In these dog days of summer, its nice to see a fresh new video from NRDC on “stormwater runoff 101.” Starting with the end in mind, NRDC shows how people can do simple things to keep rivers, beaches, and oceans clean. I also like the video because they feature Elmer Avenue as an example of doing things right.
We don’t have enough parks in Los Angeles. Given the expense of land and the reality of built-out cities, we need to think about how we can create more parks in urban areas. We need to be creative in converting even small scraps of vacant land into places where people can enjoy nature, walk their dogs, and play. Almost five years ago a small group of people in Altadena got the idea to turn a small barren bit of dirt into a park for the community. Just 8,000 square feet and owned by the County’s Roads Division, the parcel was too small to be a true park. Also working against it, the land was on the border of Pasadena and Altadena – in the unincorporated County but with water from Pasadena. But this neighborhood had no park and thus the idea was borne – why not create a “pocket park?”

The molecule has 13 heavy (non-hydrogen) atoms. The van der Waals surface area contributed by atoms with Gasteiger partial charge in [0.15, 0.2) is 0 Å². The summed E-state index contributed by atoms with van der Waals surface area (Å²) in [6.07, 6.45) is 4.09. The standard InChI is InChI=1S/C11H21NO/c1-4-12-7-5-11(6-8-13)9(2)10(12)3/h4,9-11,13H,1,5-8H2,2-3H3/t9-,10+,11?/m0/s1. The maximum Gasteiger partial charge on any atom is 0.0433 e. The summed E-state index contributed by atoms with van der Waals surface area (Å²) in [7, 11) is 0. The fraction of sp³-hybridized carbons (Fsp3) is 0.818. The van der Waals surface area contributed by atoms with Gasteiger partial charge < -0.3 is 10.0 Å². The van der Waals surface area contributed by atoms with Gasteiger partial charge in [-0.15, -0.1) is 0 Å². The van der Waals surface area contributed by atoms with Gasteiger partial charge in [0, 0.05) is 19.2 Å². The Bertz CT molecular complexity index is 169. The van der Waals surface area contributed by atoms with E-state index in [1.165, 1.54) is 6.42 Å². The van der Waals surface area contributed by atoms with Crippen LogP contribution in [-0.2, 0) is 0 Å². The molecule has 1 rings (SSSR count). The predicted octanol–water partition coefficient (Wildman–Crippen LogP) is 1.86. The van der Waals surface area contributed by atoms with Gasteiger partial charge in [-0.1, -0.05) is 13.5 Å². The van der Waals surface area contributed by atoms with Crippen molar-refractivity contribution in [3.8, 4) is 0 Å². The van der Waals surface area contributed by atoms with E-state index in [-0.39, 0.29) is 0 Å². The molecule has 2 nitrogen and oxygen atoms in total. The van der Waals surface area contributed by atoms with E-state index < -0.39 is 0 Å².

Michele Zack, who had recently taken a “Watershed U” course run by the UC Cooperative Extension, decided the property would be ideal for construction of a “water-wise” pocket park. She found out the Metropolitan Water District was offering grants and she convinced the Arroyos & Foothills Conservancy (then Altadena Foothills Conservancy) to apply one.I got involved in this project before I was even working for the LA & San Gabriel Rivers Watershed Council, as the president of AFC.
The design included native, drought-tolerant plants designed to bring the mountains into the city, and dry wells to collect and percolate all of the rainfall, eliminating sheet flow runoff from the site.
Several more grants and lots of hard work later, the hard, barren ground is blooming. We wanted to demonstrate low-water use gardening that people could replicate in their own yards. The park was completely a volunteer, community-led project from start to finish. It would not have happened, however, without the support of Supervisor Michael Antonovich and Metropolitan Water District. Mountain View Cemetery, Foothill MWD, Pasadena Water & Power, plus the members of Neighborhood Church were also major supporters. The list of supporters is long.
Here are a few more photos of the park, which is at the intersection of Marengo and Woodbury. We named it “Old Marengo Park” to acknowledge its origin as left over land when Pasadena and the County aligned Marengo Avenue. What neglected scraps of land can you turn into a park in your neighborhood?